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Tuesday, 10 June 1902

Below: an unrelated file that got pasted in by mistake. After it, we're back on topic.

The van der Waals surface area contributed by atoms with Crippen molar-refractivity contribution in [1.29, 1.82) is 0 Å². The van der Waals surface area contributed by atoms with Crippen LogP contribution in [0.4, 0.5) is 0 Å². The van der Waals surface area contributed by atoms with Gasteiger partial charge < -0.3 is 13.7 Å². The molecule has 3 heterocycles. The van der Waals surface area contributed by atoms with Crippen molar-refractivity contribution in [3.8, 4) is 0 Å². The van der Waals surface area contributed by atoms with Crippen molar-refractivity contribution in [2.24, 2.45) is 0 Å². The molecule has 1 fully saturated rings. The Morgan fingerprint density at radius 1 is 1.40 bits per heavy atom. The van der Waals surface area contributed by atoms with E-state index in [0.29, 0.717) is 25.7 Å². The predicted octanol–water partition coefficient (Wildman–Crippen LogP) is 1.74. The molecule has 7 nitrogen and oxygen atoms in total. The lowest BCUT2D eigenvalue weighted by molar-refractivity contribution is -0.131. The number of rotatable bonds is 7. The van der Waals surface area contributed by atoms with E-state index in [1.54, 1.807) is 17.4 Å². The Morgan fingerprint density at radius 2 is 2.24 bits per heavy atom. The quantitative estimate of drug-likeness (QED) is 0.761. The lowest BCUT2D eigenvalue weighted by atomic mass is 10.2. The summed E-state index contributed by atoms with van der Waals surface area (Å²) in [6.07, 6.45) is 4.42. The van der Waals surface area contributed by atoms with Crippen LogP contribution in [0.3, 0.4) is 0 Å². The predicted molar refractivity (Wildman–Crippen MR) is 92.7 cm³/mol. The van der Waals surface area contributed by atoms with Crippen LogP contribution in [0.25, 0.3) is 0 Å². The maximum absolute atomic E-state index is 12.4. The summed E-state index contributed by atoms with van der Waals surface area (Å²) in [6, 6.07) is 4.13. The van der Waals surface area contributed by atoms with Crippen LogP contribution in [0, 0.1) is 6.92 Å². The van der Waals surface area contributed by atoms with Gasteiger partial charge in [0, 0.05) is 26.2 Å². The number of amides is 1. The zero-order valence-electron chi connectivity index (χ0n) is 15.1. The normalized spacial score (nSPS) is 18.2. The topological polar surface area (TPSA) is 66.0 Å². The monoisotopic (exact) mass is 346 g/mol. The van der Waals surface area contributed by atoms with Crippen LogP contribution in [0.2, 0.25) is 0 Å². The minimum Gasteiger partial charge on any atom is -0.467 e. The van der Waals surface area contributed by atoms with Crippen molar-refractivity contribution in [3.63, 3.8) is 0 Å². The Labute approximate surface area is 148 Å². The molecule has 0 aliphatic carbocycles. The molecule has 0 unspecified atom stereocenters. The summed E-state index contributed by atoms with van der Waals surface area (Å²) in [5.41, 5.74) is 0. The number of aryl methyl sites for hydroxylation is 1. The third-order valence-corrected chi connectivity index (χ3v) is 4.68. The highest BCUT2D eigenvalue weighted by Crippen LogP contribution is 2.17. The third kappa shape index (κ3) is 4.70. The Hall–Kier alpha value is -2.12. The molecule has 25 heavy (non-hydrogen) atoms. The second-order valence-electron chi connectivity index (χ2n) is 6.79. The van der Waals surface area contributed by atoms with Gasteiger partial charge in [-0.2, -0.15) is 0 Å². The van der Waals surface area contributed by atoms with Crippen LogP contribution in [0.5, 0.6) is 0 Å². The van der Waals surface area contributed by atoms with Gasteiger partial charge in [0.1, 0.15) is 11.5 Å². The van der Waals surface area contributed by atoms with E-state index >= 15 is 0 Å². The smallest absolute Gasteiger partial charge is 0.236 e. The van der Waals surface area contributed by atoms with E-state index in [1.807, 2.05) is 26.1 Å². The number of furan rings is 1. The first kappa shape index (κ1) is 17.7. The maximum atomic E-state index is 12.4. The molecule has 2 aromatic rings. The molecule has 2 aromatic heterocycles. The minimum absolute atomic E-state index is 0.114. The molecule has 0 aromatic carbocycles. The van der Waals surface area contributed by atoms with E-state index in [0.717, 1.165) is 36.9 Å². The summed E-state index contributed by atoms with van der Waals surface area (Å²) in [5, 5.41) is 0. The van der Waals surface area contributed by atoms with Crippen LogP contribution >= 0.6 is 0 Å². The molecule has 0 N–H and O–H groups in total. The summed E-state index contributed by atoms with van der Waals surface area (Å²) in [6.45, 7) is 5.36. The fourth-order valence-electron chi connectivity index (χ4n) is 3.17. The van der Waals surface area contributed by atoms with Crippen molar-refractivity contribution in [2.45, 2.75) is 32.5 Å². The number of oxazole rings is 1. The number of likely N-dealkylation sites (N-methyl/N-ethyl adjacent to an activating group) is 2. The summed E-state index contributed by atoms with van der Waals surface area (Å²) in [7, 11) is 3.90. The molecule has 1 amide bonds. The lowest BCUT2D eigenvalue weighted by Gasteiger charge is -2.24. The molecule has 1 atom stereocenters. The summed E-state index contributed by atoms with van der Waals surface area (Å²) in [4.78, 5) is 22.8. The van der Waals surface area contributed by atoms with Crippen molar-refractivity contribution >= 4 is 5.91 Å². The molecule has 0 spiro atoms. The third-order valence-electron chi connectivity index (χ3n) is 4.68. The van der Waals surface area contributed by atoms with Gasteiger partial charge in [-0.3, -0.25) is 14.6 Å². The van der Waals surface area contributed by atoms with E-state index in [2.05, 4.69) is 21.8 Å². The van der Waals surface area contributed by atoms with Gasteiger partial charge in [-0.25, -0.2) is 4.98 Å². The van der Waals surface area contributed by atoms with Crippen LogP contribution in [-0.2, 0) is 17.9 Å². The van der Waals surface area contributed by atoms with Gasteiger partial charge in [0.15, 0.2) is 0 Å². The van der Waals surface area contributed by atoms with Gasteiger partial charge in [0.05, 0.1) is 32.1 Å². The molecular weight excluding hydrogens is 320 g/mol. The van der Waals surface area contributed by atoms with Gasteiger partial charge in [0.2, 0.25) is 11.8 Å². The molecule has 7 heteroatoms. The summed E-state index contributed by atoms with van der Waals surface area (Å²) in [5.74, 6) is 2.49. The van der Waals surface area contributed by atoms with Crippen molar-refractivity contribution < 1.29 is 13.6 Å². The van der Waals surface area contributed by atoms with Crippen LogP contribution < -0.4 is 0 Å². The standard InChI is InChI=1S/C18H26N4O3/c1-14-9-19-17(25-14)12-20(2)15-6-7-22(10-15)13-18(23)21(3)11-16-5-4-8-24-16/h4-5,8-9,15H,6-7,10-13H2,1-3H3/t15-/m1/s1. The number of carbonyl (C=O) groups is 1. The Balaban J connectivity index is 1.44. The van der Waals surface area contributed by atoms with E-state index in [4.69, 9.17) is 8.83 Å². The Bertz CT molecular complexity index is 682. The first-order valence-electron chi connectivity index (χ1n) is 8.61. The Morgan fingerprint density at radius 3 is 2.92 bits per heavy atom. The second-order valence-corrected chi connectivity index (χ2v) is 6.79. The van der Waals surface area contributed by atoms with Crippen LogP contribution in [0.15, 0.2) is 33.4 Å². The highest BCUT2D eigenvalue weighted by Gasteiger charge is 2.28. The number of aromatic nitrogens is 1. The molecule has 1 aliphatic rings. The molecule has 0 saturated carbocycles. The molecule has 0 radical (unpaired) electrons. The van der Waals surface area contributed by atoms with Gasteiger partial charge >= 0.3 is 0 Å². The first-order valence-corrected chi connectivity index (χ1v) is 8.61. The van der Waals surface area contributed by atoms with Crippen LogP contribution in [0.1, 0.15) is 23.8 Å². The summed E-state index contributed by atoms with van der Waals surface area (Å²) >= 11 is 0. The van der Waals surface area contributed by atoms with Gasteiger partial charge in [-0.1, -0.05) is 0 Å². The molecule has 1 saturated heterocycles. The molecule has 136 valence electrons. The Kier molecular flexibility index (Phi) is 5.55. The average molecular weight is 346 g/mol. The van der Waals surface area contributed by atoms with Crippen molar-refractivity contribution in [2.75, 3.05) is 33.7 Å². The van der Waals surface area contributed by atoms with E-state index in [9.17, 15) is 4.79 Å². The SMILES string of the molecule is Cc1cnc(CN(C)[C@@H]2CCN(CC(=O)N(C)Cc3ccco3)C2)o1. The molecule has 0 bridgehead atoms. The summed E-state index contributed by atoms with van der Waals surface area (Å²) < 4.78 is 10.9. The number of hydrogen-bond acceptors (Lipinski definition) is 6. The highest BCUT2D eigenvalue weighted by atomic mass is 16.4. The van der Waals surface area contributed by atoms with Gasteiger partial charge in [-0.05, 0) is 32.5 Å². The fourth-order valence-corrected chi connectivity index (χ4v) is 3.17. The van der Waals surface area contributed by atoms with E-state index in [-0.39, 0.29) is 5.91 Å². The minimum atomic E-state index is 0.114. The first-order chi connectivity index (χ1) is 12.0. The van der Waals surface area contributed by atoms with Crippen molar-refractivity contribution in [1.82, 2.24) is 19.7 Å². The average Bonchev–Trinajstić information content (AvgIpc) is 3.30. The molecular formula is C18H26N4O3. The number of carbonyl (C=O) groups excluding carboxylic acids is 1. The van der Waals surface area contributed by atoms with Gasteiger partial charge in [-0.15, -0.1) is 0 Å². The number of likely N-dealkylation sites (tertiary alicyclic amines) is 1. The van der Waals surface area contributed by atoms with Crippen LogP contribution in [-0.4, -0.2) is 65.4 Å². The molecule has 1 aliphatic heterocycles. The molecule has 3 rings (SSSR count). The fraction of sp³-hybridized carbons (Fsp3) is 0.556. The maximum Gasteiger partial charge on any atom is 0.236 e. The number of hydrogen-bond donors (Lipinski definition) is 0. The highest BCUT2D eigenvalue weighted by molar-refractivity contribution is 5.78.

Mr A McLEAN (GIPPSLAND, VICTORIA) - I think that the Government are to be commended for their desire to establish this most valuable industry within the Commonwealth. I would be prepared to go as far as most honorable members to attain that very desirable object if we had a reasonable assurance of the permanent success of the industry when established. With that intention in view, I supported Division VIa. of the Tariff, but on the distinct understanding that before a penny was expended, the Government would bring down a Bill - as they have done - and would submit such information to Parliament as would justify us in voting the large amount of money involved in this proposal. I never expected that the whole of that information could be obtained in time to allow of a measure being introduced during the current session, and I think that the Minister for Trade and Customs is disposed to push this matter forward with undue haste. The point referred to by the two last speakers is one upon which we should have more information before we entertain the idea of voting such a large sum of money. The question to be considered is whether any protective duties which may hereafter be imposed can be levied against the principal users of iron. It appears to me that if the States Governments can introduce iron for their railways and other works free of duty, it would be a very serious matter, because they are beyond all question the largest users of this material - practically the only users. At any rate, those persons outside of. the States Governments who use iron would not take a sufficient quantity to justify us in incurring the great cost involved in establishing this industry. It appears to me, therefore, that we should have fuller information upon this point before attempting to proceed further. I should be indeed sorry to see this great question shelved by the defeat of a Bill at the end of the session. Honorable members must recollect that £324,000 is a very large sum of money, more especially when on the very day that we are asked to vote that amount a Loan Bill has been introduced, showing that we cannot, out of revenue, provide sufficient money for works which are usually paid for from that source. I would strongly recommend the Government to postpone the consideration of this matter. Parliament has already been sitting for thirteen months, and I think that this Bill might well be held over till next session. It would be infinitely better to adopt that course than to run the risk of the defeat or shelving of the Bill for a considerable time. Of course, if reasonable assurance could be given upon the most material points, I would support the Government, but I could not justify my action to the people of the Commonwealth and to my constituents if I supported such a large expenditure upon such flimsy information as has up to the present been placed before us. I do not blame the Minister for Trade and Customs for being unable to place fuller information before us because he has not had time to do so, and his hands have been full of other matters. But it would certainly be wise to inquire fully into this matter during the recess, and to ascertain, if possible, whether protective duties can be levied against the States Governments, and if not, whether the industry could live without any measure of protection. I fear that it could not. I repeat that the Minister for Trade and Customs would be acting wisely if he allowed the consideration of this Bill to be deferred till next session.

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